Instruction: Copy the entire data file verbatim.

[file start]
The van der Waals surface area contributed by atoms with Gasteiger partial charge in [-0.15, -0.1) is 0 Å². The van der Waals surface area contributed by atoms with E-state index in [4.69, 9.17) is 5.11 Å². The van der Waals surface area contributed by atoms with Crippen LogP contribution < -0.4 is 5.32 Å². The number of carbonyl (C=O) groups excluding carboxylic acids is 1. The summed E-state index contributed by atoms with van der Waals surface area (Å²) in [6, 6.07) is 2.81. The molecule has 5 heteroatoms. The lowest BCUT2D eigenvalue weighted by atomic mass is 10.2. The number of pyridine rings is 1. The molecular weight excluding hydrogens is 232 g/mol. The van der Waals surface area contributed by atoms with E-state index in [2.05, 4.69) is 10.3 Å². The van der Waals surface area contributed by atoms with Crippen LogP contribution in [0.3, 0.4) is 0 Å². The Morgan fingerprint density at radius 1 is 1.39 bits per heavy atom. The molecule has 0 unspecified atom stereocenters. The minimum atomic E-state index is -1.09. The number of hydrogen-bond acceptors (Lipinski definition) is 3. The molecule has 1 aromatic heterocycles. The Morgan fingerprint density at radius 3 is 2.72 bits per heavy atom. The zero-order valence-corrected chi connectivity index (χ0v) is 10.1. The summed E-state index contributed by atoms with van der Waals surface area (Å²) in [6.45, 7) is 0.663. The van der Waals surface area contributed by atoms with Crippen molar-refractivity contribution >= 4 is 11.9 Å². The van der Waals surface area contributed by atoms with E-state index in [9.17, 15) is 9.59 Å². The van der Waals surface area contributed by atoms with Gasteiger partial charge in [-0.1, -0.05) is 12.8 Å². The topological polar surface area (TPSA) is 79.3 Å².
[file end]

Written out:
The van der Waals surface area contributed by atoms with Gasteiger partial charge in [-0.15, -0.1) is 0 Å². The van der Waals surface area contributed by atoms with E-state index in [4.69, 9.17) is 5.11 Å². The van der Waals surface area contributed by atoms with Crippen LogP contribution < -0.4 is 5.32 Å². The number of carbonyl (C=O) groups excluding carboxylic acids is 1. The summed E-state index contributed by atoms with van der Waals surface area (Å²) in [6, 6.07) is 2.81. The molecule has 5 heteroatoms. The lowest BCUT2D eigenvalue weighted by atomic mass is 10.2. The number of pyridine rings is 1. The molecular weight excluding hydrogens is 232 g/mol. The van der Waals surface area contributed by atoms with E-state index in [2.05, 4.69) is 10.3 Å². The van der Waals surface area contributed by atoms with Crippen LogP contribution in [0.3, 0.4) is 0 Å². The Morgan fingerprint density at radius 1 is 1.39 bits per heavy atom. The molecule has 0 unspecified atom stereocenters. The minimum atomic E-state index is -1.09. The number of hydrogen-bond acceptors (Lipinski definition) is 3. The molecule has 1 aromatic heterocycles. The Morgan fingerprint density at radius 3 is 2.72 bits per heavy atom. The zero-order valence-corrected chi connectivity index (χ0v) is 10.1. The summed E-state index contributed by atoms with van der Waals surface area (Å²) in [6.45, 7) is 0.663. The van der Waals surface area contributed by atoms with Crippen molar-refractivity contribution >= 4 is 11.9 Å². The van der Waals surface area contributed by atoms with E-state index in [9.17, 15) is 9.59 Å². The van der Waals surface area contributed by atoms with Gasteiger partial charge in [-0.1, -0.05) is 12.8 Å². The topological polar surface area (TPSA) is 79.3 Å².